In California, special attention is paid to the development of the Greater Bay. The San Francisco Bay has given priority to fields of equal importance in the Chinese region and this creates undeniable opportunities for cooperation. Even with political and commercial tensions between the two powers, companies try to adapt to the context and embrace common development.
“I still think there is a huge interconnection between the US and China and opportunities,” said Gordon Hinkle, vice president of the California Center, a business platform that links US companies with Chinese partners.
The Greater Bay is emerging as an economic power capable of “becoming much greater than the sum of its parts,” a spokesperson for the Hong Kong Trade Development Council (HKTDC) told China Daily.
“At HKTDC, we have seen tremendous interest in the Greater Bay Area from international companies. Without a doubt, this will be another area of focus for international business opportunities in the post-pandemic world,” he said.
The pandemic has given rise to opportunities for US companies in many sectors, including healthcare, innovations and sustainability-related services, added the HKTDC, a statutory body created in 1966 to explore potential markets for Hong Kong companies, especially
small and medium enterprises.
Green energy opens doors
In addition, China’s commitment to achieving carbon neutrality by 2060 creates a “vast demand” for sustainability expertise in the country’s transition to a greener economy, the Council said.
As an example, the organization points to California, which has a strong market for clean energy and health technologies, and which has scope to consolidate its partnership with China across the Greater Bay.
“Green development will create opportunities not only in clean energy, green building materials, electric vehicles, but also in green finance – a sector that Hong Kong is actively developing,” he said.
Hinkle said the California Center’s sister company, McWong International, with offices in the US and China that design and manufacture lighting control equipment, has won numerous awards for creating innovative energy-saving technologies.
“We realize that there will always be economic and political issues beyond our control, but as a global company, we have learned to adapt and seize opportunities to collaborate and innovate with our Chinese partners,” he said.
Connectivity Makes Everything “Easier”
Gordon Hinkle stressed that he intends to seize the opportunities created by the region. It already works closely with trading partners in several regions and provinces in China, “especially now with the new bridge that runs from Hong Kong to Macau”, which it says makes everything “easier” in terms of connectivity. However, he expects to see more interactions between US companies and those in China.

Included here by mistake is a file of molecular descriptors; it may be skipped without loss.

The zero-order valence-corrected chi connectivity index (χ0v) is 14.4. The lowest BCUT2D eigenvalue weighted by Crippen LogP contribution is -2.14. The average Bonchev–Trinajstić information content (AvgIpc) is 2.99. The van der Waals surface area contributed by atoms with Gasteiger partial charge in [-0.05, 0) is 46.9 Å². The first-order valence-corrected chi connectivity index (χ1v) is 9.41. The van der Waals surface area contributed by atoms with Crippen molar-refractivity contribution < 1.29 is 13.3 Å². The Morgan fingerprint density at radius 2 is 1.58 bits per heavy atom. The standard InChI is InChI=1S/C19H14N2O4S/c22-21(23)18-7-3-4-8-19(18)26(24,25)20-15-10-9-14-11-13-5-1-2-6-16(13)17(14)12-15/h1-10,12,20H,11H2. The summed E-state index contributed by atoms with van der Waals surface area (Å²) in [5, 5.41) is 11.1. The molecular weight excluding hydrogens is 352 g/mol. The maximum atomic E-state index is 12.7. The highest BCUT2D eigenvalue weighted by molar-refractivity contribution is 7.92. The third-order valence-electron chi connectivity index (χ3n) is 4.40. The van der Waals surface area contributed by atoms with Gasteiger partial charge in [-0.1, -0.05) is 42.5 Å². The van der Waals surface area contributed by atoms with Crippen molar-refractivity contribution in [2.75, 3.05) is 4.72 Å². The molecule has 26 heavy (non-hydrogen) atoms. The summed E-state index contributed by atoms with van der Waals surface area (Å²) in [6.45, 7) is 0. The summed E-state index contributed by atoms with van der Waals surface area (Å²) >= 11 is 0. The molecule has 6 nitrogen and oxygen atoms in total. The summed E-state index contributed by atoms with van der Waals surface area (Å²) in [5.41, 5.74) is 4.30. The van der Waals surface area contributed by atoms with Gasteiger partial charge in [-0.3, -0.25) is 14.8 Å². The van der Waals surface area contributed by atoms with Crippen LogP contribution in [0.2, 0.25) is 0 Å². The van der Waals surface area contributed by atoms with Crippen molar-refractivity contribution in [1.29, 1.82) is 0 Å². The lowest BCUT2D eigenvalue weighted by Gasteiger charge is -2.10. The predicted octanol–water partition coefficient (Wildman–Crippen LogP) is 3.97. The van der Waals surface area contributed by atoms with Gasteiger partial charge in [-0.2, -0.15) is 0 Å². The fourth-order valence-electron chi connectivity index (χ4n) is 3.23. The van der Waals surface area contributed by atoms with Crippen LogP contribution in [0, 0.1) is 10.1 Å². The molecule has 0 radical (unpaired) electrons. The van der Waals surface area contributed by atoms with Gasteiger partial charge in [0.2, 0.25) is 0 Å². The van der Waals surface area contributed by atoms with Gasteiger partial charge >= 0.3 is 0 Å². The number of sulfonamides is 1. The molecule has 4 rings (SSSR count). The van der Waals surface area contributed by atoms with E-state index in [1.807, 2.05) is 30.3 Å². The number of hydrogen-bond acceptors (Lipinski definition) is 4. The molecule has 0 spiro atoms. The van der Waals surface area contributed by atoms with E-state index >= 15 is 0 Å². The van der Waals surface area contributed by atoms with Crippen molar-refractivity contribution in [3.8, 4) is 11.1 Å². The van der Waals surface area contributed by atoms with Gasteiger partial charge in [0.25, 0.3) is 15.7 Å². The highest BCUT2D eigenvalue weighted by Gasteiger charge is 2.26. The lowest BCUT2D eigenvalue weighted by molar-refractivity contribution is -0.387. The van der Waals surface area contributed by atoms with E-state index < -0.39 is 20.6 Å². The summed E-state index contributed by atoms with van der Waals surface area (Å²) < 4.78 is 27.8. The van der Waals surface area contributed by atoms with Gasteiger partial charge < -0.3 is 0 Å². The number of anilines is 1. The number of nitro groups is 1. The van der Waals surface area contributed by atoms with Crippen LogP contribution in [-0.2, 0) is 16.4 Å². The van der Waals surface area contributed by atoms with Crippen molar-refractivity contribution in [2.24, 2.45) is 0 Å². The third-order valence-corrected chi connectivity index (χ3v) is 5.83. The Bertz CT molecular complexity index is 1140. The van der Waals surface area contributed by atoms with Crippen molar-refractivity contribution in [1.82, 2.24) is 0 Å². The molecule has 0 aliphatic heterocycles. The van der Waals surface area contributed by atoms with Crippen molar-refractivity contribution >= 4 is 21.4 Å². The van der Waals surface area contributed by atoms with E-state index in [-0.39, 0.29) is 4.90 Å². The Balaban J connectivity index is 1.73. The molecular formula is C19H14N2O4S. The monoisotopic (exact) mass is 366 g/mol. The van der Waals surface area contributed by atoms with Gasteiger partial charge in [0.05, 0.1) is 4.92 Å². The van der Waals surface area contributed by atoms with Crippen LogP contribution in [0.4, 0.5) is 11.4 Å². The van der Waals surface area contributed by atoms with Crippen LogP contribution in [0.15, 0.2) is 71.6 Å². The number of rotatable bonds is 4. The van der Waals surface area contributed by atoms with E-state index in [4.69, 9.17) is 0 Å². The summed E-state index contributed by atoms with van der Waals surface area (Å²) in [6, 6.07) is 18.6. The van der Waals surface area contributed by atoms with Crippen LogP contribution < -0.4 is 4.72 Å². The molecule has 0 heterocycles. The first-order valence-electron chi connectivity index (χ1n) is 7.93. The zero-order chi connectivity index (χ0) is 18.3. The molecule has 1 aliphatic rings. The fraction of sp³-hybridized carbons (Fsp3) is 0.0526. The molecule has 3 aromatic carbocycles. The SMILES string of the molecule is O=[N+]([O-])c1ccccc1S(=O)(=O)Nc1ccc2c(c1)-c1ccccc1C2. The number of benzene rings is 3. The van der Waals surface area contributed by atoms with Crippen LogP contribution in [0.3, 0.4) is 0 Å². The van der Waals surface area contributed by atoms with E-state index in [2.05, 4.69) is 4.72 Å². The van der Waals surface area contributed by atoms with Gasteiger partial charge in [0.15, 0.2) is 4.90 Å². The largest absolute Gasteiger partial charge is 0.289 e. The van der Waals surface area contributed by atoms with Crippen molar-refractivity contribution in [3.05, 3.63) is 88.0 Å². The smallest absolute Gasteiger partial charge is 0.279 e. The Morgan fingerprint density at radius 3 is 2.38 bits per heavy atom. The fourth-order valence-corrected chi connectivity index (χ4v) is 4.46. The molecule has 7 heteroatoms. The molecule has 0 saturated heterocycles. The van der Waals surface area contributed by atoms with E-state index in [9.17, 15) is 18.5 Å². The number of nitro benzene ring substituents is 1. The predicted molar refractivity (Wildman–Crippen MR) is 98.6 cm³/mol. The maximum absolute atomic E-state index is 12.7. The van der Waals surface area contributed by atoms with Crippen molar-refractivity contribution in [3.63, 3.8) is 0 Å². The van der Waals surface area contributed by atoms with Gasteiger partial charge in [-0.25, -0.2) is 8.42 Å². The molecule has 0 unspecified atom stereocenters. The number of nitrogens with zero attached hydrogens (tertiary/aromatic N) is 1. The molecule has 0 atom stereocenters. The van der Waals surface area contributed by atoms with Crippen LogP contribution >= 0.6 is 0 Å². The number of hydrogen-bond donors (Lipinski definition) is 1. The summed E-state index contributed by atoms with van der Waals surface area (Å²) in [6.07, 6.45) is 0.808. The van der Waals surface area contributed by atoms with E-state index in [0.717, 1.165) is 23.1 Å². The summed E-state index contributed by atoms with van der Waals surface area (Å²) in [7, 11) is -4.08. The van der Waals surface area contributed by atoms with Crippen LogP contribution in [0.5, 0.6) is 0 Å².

In a recent webinar hosted by the Commonwealth Club of California, Sean Randolph, senior director of the Bay Area Council Economic Institute, said that the Pearl River Delta region was the first in China to open doors to the West. Since then, it has become the main Chinese region for pursuing economic reform.
Randolph also said that San Francisco Bay has enjoyed historic ties to the Greater Bay, and that most Chinese immigration to the region has come from Guangdong Province.
Many of the areas that take precedence in the San Francisco Bay are also in the Greater Bay Area. According to Randolph, this similarity creates opportunities for collaboration. The senior director of the Bay Area Council Economic Institute lists some of the most promising areas, such as clean energy, healthcare, electric and autonomous vehicles, biomedicine and pharmaceuticals, as well as financial technology.
Addressing the specific context of Hong Kong, Randolph considers that, despite the tension in US-China relations, there is no indication that the fundamental environment for conducting business has changed. “Hong Kong continues to present a unique platform for engagement with the Greater Bay Area. I think we just need to be aware that this is happening in a larger environment.”
“Whatever happens at the global level, there will be a long-term legacy of China’s investment in science and infrastructure. And I think this will continue to allow the region to continue to grow and, through these jurisdictions, will present potentially strong opportunities for collaboration with us here in San Francisco Bay,” along with other parts of California and the US, he concluded.